Want to use Western herbs to substitute for exotic foreign remedies from China and India? Are you an Ayurvedic herbalist who would like to incorporate Chinese remedies?
There are tens of thousands of herbal medicines used in the world. Most of them come from just a few plant families. As it turns out, many herbs have close cousins that can replace exotic, expensive, endangered species.
Learning about constituents and features shared by diverse plants can be a big help for your community and your health. If two herbs share active constituents, why not use a cheap and available herb instead of an expensive alternative?
In this practical 4 part webinar series, we’ll dig into plant families and their similarities, the features they share, botanical replacement medicines and cross-system remedies from around the world. Learn to be flexible when using herbal medicines and always have an herb you can pull out when you need one.
You’ll learn about powerful herbs that are:
Included in each session:
Join us and discover herbal substitute and alternative herbs from around the world and enliven your herbal skills.
K.P. Khalsa and Ben Zappin will both discuss the overlap of Western, Ayurveda, Chinese systems. K.P. Khalsa will then cover Apiaceae, Rosales and Rosaceae, while Ben Zappin will cover Araliaceae, Lamiaceae, and Asteraceae.
Extensive handouts accompany the course.
Karta Purkh Singh Khalsa, A.D., D.N.-C., R.H., is an herbalist, nutritionist, yoga teacher, and educator who has been making holistic health approaches palatable to the modern mind for over 40 years. He was first person to be professionally certified in both herbalism and Ayurveda in the U.S. He is president emeritus of the American Herbalist Guild, and is a board member of the National Ayurvedic Medical Association.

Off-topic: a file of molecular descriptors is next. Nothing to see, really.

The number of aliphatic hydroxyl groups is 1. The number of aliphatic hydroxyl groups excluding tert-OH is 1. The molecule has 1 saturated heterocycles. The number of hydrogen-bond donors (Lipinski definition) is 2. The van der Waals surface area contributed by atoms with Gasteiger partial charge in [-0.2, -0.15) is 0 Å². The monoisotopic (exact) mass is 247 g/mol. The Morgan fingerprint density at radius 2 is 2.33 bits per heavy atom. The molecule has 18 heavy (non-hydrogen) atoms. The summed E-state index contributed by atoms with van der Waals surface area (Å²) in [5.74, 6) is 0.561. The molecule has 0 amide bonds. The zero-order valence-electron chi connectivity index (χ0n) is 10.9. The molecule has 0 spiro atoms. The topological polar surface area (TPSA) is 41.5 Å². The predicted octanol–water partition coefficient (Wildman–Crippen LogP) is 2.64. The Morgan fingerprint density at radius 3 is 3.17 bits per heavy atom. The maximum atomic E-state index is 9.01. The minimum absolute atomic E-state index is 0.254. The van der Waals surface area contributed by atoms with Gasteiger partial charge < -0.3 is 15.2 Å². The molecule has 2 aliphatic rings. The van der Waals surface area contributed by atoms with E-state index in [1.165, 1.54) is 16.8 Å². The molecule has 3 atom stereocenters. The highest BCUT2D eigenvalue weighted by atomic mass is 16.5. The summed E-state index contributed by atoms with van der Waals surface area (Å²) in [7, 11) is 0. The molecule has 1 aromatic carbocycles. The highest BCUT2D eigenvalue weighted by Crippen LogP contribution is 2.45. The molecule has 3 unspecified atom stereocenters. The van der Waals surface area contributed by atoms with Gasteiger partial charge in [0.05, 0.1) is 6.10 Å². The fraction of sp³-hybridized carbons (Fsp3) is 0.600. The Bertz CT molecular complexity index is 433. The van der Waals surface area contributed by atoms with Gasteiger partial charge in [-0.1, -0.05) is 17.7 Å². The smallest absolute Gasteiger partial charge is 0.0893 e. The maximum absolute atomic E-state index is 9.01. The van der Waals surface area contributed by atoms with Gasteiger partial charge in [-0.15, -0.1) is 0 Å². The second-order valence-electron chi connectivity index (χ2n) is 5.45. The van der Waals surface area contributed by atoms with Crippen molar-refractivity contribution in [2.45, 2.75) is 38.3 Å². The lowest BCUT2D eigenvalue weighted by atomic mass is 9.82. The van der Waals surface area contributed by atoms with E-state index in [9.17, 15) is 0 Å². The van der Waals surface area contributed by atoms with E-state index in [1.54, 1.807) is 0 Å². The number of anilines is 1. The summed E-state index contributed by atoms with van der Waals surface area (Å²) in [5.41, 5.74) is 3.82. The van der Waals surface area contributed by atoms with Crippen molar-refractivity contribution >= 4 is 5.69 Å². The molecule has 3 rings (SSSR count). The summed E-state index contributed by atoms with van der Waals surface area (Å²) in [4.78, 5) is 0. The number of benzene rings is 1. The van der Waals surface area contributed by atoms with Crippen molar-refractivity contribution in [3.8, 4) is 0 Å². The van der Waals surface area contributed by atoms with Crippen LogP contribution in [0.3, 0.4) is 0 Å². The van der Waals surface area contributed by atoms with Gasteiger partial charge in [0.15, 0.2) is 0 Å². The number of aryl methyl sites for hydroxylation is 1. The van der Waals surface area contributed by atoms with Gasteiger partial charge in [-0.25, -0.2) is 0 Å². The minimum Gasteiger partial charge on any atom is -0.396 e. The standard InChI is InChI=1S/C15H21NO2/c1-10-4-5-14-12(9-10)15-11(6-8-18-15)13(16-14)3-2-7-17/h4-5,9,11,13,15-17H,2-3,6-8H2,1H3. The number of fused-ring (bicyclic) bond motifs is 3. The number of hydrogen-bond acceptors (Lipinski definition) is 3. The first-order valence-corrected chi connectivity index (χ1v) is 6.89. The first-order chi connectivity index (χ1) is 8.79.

Benjamin Zappin, L.Ac., R.H. practices acupuncture and herbal medicine in Oakland, Ca. and is the co-founder, with his wife Ingrid Bauer, MD, of Five Flavors Herbs. With over 20 years of clinical experience, Benjamin has studied at Five Branches Institute in Santa Cruz, CA, and the Zhejiang College of Traditional Chinese Medicine in Hangzhou, China. Additionally, he completed a four-year clinical apprenticeship with Michael Tierra and worked extensively with Thomas Avery Garran around the intersection of Western and Chinese herbs.
Benjamin regularly lectures at institutions and symposia nationwide. He has been on the faculty of Five Branches University, A.C.C.H.S., East/West School of Herbology, and American School of Herbalism. He has lectured at California School of Herbal Studies, UCSF, and many other institutions as a guest lecturer and has been involved in training physicians in natural medicine internationally. In addition to his work as an herbalist, Benjamin is on the board of directors of Integrative Medicine for the Underserved. He spends his free time cooking and studying music.
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